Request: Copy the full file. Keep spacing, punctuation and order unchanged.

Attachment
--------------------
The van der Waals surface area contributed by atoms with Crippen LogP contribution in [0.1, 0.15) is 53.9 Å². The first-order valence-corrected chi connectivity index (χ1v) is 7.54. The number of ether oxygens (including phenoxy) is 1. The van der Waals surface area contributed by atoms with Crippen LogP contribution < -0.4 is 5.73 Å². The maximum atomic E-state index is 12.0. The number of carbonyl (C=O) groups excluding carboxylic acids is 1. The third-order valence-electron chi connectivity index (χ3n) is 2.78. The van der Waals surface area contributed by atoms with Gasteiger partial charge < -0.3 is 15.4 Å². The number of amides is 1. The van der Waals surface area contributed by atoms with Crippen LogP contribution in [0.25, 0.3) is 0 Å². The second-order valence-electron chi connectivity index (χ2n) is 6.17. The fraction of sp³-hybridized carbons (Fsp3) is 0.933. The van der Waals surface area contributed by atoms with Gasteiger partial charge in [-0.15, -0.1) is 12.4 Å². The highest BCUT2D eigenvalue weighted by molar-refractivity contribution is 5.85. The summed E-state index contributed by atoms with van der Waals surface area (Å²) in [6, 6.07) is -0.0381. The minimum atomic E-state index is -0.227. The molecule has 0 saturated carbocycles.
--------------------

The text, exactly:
The van der Waals surface area contributed by atoms with Crippen LogP contribution in [0.1, 0.15) is 53.9 Å². The first-order valence-corrected chi connectivity index (χ1v) is 7.54. The number of ether oxygens (including phenoxy) is 1. The van der Waals surface area contributed by atoms with Crippen LogP contribution < -0.4 is 5.73 Å². The maximum atomic E-state index is 12.0. The number of carbonyl (C=O) groups excluding carboxylic acids is 1. The third-order valence-electron chi connectivity index (χ3n) is 2.78. The van der Waals surface area contributed by atoms with Gasteiger partial charge < -0.3 is 15.4 Å². The number of amides is 1. The van der Waals surface area contributed by atoms with Crippen LogP contribution in [0.25, 0.3) is 0 Å². The second-order valence-electron chi connectivity index (χ2n) is 6.17. The fraction of sp³-hybridized carbons (Fsp3) is 0.933. The van der Waals surface area contributed by atoms with Gasteiger partial charge in [-0.15, -0.1) is 12.4 Å². The highest BCUT2D eigenvalue weighted by molar-refractivity contribution is 5.85. The summed E-state index contributed by atoms with van der Waals surface area (Å²) in [6, 6.07) is -0.0381. The minimum atomic E-state index is -0.227. The molecule has 0 saturated carbocycles.